The Goblin King's attention was rapt, the only change of his countenance in the brightness of his eyes as he watched her. Sir Didymus might possess only a single eye, but he was not blind. This girl... The woman she was fated to become was every inch a queen.

Almost as if she could sense them watching, Sarah turned uneasily in her slumber, murmuring something too softly for them to hear. Or at least, it was too faint for Didymus' ears, though he thought he felt the Goblin King grow imperceptibly still beside him as if he heard and understood it all.

She spoke again, still unintelligible, her hand reaching out to grasp empty air. Didymus was not imagining it now, for Jareth closed his eyes and trembled. A bead of sweat ran down his jaw, soaking into his collar. The spare glove dropped forgotten to the floor.

The little knight leaned in closer, his whiskers nearly brushing the mirror. When she spoke for the third time it was no louder but he could hear it now, a single word forming upon her lips as she slept on unawares...

Gods help us.

It shook him cold, every hair on his tail standing at attention. Names have power here, he thought with deep regret.

Sarah did not know what she was doing, she could not know what its effect would be. Didymus barely understood it himself-- how a simple name could exert a pull across the void between worlds, how it could command the mind and heart of a king...

With one hard movement, the Goblin King slammed down the lid of the box and shoved it away from him. He buried his face in his hands.

"Every single night without fail." he said, voice muffled, "I feel her summons no matter where I am, strong enough to strip flesh from bone. She calls for me, Didymus."

"Will you answer?"

He sat up, rubbing his temples. "You know I cannot."

"You will not."

Jareth's expression of cold resentment was frightening in its intensity. "It is one and the same."

"Begging Your Majesty's pardon..." said the little knight as he sat down on the floor, suddenly exhausted himself, "She is but a maid, and young. She does not yet know what she wants."

The Goblin King behaved as if he hadn't spoken at all. When he broke the silence at last, he could have been speaking to the empty room, the words tired and faltering.

"I offered her everything. She did not accept, and then she took all that I had and all I that was."

Didymus tried again. "She means no harm."

"Harm?" Jareth looked up then and laughed, short and mirthless, "The scorpion means no harm when it stings, but its poison is no less deadly. A wise king would crush a scorpion under his heel and have done with it. I let her live."

"You will not injure her."

It was not a question, but a statement, though Didymus spoke with more certainty than he felt. Jareth was silent for a long time.

"I will not, and more fool I. But neither can I permit it to continue. She will not have power over me, Didymus. I cannot allow it."

"Your Majesty--"

"On this matter, there will be no discussion. You have my word she will not be harmed. That is enough."

The little knight bowed. "Your word has ever been all the surety that I needed, and it always will be."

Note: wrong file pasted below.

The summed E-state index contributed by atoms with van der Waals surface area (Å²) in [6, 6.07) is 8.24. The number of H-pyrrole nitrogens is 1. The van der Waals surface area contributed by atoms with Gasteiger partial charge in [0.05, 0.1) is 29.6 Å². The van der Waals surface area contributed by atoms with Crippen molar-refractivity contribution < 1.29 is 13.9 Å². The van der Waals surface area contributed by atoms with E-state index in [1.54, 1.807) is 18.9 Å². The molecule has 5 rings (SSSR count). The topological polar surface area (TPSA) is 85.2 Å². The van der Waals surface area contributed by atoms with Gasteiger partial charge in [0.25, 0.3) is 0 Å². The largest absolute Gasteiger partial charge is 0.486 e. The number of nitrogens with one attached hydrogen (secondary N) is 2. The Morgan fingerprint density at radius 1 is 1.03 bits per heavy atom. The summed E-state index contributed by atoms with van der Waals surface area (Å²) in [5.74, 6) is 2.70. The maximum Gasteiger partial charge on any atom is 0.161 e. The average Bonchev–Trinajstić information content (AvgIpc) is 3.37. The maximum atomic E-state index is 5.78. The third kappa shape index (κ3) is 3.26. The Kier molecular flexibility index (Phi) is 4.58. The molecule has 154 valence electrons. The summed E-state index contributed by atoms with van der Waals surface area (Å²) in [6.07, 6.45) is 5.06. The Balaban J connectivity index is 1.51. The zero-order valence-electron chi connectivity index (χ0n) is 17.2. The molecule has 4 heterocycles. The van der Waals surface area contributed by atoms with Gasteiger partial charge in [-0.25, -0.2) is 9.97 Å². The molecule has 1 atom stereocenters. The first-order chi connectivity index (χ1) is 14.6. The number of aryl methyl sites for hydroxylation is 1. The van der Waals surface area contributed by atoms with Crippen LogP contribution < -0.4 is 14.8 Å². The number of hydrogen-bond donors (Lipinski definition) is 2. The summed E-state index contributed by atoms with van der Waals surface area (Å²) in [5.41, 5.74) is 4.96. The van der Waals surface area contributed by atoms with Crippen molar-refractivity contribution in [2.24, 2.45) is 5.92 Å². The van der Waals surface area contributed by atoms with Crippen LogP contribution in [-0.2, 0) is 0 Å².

"I am gratified you still think so." said the Goblin King bitterly, rising from his seat. "Now will you go and grant me some small measure of peace?"

"One more question, if it please your Majesty."

The Goblin King stood before the window, one hand resting on the ledge. "Make it your last, Didymus."

The little knight slipped his paw into his waistcoat pocket, where he touched the simple drawing there, one of the few things he had ever hidden from his king. The parchment was not new. It had been handled many times, folded and refolded until it was pliable as silk. Yet unfinished it was and unfinished it would remain, and the little knight thought his heart might break for the sadness of it.

Little wonder that Jareth wanted it back. He gave nothing away willingly, and even less willingly did he share his thoughts and dreams though he spoke with his oldest friend and counselor. It was dangerous to unmask the Goblin King, but Sir Didymus had gone too far to turn back now.

"Do you love her?"

Jareth's face revealed nothing, but Sir Didymus took an involuntary step back just the same. For one brief moment there'd been just a flicker of movement, a tensing of muscle without action. Though he could never make Hoggle understand, the little knight trusted his king, had faith in him above all others to do what was right and necessary.

And yet for one brief moment, Sir Didymus' instincts screamed for him to be away, that same primitive urge that seizes a small animal when a shadow crosses the face of the sun.

"Jareth..." he whispered, trying not to let the quiet desperation show.

It was not his custom. He rarely addressed the king so familiarly now as he had in their youth, not even when they were alone. It alone broke the spell and the moment passed.

"Leave me." The command was dead, lacking in every emotion.

The Goblin King turned his back on the little fox, leaning heavily on the window and looking out over his Labyrinth. The cool summer night settled over the land, mist and dusky pools of darkness that beckoned under the starlight. Deep in their caverns of earth and rock, he could hear the goldwings singing, an airy refrain thin and sweet.

And far away in another world beneath another star-filled sky, Sarah Williams slept on, tossed like a ship on the ocean by dreams she could not escape, but would not remember come dawn. When she awoke, many words would run without ceasing through her mind, and many names.

But none of them mattered except the one she said unknowingly, that unconscious long wished-for desire spoken only in the dark hour of night.

Jareth stretched his arms to the night and stepped off the ledge, form shifting with blinding speed so that between one breath and another nothing of him was visible except the fluttering of white wings in the blackness. It was a night for flying, the clean air would free his mind of troubled thoughts and hopeless yearnings. He turned to follow the path of the setting sun, meaning to chase it until the breaking of dawn and the day was born anew.

The wind from the west carried with it the scent of rain.

A storm is coming.

Comments/reviews welcome.